Young and Hungry

Get Your $450 Waffles at Back Alley Waffles

Three-month-old Shaw waffle shop, Back Alley Waffles, has gone out of business, and co-owner Craig Nelsen blames Groupon. The waffle shop posted the above notice on its website along with this:

Grouponistas, sorry, but I'd rather have my hand slammed in a car door than honor your Groupon coupons. You'll have to seek refunds from your new insect overlords. If you act quickly, you should get your money back by Christmas. 2015.

Here's our Groupon story:

Groupon promises to send you lots of new customers. The customers buy 50% off coupons (two waffles for the price of one, for example). They send the money to Groupon, which issues them a code. The customer brings the code into the shop. The shop gives the customer the two waffles, collects the code, and then "redeems", or verifies, the code with Groupon.

Does Groupon then electronically deposit the money that the customer paid them for the coupon into the business' bank account overnight like credit card companies do? No. After taking a big chunk of the money as its share, Groupon holds on to the business' share, using it while the business waits. And waits. And waits. And waits.

After about a month, Groupon issues the first of three payments to the business. By check. Then it has to "process" the check, which can take up to ten days. Then it snail mails the check. A month later, the process is repeated for your next installment. Then, a month later, the process is repeated again for your final installment.

Now, keep in mind, the bulk of the Groupon activity (i.e., the big surge in customers) occurs at the outset of the Groupon campaign. That means the business has to lay out all the money (in our case food and labor) up front to service this expensive campaign, but it takes roughly a month for Groupon to send the (deeply discounted) payment for the waffles those customers ate. And even then its only half or less of what is owed. The business has to wait for most of the remainder of its money until two months after laying out the cost of the food and labor. And for some of the money, it will be three months after honoring the customer's Groupon coupon in the shop before the business is paid for that customer.

That's the part that I didn't expect and the part that put our new business out of business.

Nelsen could not be reached for comment this morning. (We'll update when we hear from him.) But the artist, who has a studio upstairs, may not be joking about the $450 waffles. He explains on his website that the hefty price tag isn't just for breakfast:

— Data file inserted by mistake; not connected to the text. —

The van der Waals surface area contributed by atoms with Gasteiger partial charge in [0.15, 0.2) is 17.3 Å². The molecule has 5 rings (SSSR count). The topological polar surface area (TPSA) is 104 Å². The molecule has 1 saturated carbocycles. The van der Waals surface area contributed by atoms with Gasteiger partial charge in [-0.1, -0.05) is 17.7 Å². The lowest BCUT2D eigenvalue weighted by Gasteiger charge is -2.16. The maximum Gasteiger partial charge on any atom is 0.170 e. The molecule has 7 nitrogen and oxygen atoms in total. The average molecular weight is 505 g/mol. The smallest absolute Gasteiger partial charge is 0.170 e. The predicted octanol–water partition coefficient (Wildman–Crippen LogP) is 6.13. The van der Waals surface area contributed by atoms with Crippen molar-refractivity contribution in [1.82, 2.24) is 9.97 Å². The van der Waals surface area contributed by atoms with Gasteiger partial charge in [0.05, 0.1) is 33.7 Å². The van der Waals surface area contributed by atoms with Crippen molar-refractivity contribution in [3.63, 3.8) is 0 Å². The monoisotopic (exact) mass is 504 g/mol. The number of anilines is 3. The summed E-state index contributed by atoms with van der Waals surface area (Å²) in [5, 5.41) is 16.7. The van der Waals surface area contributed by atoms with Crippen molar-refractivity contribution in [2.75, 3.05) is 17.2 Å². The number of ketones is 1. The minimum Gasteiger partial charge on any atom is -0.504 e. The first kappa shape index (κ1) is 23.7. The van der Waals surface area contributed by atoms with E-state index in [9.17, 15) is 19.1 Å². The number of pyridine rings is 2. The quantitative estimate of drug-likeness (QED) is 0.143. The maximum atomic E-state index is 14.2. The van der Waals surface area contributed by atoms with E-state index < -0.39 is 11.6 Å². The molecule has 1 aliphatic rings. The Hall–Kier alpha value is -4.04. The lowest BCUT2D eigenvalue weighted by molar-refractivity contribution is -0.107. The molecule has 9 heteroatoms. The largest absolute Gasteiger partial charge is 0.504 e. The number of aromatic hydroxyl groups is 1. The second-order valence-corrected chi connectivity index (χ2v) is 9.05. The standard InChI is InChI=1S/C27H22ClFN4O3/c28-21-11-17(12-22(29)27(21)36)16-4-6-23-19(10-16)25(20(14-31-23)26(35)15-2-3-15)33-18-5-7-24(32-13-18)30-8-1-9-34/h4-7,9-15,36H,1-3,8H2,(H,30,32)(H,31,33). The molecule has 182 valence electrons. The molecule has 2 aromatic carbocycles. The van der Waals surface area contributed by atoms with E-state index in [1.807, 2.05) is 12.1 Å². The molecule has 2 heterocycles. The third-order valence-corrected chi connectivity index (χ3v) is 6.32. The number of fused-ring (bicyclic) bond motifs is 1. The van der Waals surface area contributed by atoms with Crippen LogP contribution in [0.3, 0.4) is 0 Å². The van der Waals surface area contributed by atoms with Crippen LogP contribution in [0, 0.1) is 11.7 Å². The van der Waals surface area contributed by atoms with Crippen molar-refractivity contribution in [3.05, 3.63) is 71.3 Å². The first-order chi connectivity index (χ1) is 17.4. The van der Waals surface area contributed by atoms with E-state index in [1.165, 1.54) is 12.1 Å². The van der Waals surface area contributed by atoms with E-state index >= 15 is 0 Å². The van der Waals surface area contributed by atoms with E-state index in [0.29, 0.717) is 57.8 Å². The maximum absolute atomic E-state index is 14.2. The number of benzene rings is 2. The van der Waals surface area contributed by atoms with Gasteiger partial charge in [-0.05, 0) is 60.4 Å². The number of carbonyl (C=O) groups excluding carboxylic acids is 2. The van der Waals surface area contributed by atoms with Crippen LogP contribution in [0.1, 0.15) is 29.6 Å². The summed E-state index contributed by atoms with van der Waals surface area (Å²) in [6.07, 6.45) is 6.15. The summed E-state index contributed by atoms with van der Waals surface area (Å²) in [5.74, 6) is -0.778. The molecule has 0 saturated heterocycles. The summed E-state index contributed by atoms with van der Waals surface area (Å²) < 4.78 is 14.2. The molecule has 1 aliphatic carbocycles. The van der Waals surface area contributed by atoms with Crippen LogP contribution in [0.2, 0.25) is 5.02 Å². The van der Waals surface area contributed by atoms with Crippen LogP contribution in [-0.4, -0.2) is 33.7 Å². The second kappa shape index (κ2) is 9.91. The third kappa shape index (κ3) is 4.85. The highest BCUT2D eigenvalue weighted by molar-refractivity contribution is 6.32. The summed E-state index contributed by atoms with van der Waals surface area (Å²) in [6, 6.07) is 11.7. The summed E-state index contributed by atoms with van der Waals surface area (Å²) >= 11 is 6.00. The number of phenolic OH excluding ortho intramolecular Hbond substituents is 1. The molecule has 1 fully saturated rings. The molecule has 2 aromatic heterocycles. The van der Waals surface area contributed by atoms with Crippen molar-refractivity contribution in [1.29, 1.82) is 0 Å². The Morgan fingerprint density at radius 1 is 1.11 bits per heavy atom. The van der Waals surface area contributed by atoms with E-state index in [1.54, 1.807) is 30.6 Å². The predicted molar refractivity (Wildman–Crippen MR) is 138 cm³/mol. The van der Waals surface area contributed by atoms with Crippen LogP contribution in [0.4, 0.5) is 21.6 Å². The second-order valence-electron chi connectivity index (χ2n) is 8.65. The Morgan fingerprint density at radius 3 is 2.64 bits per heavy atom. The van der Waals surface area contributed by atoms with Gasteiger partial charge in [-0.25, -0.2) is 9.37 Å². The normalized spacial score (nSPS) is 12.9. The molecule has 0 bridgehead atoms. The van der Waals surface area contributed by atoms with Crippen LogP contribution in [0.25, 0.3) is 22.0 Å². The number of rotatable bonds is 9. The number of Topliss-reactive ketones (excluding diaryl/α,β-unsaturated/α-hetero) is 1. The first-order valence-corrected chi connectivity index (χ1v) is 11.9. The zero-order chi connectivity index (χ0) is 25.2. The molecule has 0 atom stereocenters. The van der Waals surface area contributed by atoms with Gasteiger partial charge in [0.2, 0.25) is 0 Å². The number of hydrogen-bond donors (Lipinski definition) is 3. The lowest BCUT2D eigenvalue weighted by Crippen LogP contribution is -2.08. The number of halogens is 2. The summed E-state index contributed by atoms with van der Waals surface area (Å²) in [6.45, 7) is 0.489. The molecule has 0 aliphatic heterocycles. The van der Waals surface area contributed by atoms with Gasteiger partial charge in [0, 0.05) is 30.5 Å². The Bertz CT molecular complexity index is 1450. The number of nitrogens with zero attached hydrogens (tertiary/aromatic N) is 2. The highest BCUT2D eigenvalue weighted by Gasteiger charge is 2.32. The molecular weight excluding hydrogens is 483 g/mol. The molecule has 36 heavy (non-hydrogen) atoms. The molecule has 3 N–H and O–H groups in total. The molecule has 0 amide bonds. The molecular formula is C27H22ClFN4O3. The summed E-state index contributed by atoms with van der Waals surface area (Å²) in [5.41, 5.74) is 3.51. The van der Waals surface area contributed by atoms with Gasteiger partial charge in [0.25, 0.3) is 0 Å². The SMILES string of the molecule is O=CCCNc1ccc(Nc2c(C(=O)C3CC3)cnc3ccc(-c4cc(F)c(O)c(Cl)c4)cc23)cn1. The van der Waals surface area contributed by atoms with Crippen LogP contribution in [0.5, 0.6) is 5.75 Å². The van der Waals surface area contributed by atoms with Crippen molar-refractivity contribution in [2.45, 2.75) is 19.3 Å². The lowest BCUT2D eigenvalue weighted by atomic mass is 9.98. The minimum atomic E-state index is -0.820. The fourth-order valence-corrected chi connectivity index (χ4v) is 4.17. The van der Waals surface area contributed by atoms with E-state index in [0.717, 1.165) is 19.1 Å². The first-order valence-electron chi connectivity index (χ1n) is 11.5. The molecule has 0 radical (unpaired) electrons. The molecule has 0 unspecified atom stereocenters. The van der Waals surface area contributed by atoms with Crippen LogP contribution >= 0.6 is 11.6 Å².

Here's what you'll get:

  • a fluffy 7" Belgian waffle with fresh-churned butter and real maple syrup
  • a 4' x 4' mosaic similar to the one shown below [see here] (which was stolen—if you can believe it—by two black guys and a white guy at around 3 a.m. one Friday night/Saturday morning several months ago) of the subject matter of your choice*
  • the materials with which to make the mosaic (roughly $225 at Home Depot)
  • the unparalleled experience of creating your own piece of art

Act now, space is limited and, at $450—a 400% discount per square—this offer won't last!

Next waffling scheduled for July 28, and there are already only five spots left. To reserve a place, please contact Craig at 202 568 9448.

  • MrTokarev

    Of course it's much easier to just blame the "evil corporations" than to just accept responsibility for your own shitty business decisions.

    On the bright side, maybe a business with competent management can open in that location now.

  • jess

    I heard a similar story from a masseuse where group on or some other coupon website basically made the demand bloom but they were selling the massages at a 50% loss and then were not getting any repeat business.

    I think the pay for coupon model can work better as long as you count of most customers ordering more food than the coupon. With such a limited menu (waffles and smoothies) it would not lend itself to ordering lots of food.

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  • Jason

    I live 50 feet from Back Alley Waffles. My girlfriend and I gave that place a ton of chances and really wanted it to succeed, but the business was terrible. They were never open when they said they would be and it took them about twenty minutes to make the batter and prepare your waffle. It was clear they had no business experience, especially in food preparation. The art is cool and watching the dog pulling groceries to the store in his harness and cart were cute, but the poor service is likely what lead to the shop's demise.

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  • Charles

    I'm not going to repeat anything about anyone's poor business practices, not reading what they sign or their expectations with any kind of coupon deal designed to bring them new business, there's been enough of that here already.

    But for the people posting such as customeriswrong or oneofthem who regard Groupon as a bad company that brings in the wrong kind of customers and customers are now EXPECTING all places to have a Groupon or LivingSocial deal, it is ultimately up to the business whether or not to offer it, and know ahead of time if it is worth it for them. Customers are not to blame here, don't put us in the middle of it. Any problems associated with Groupon are between the business and Groupon, and the business made the conscious choice to use them.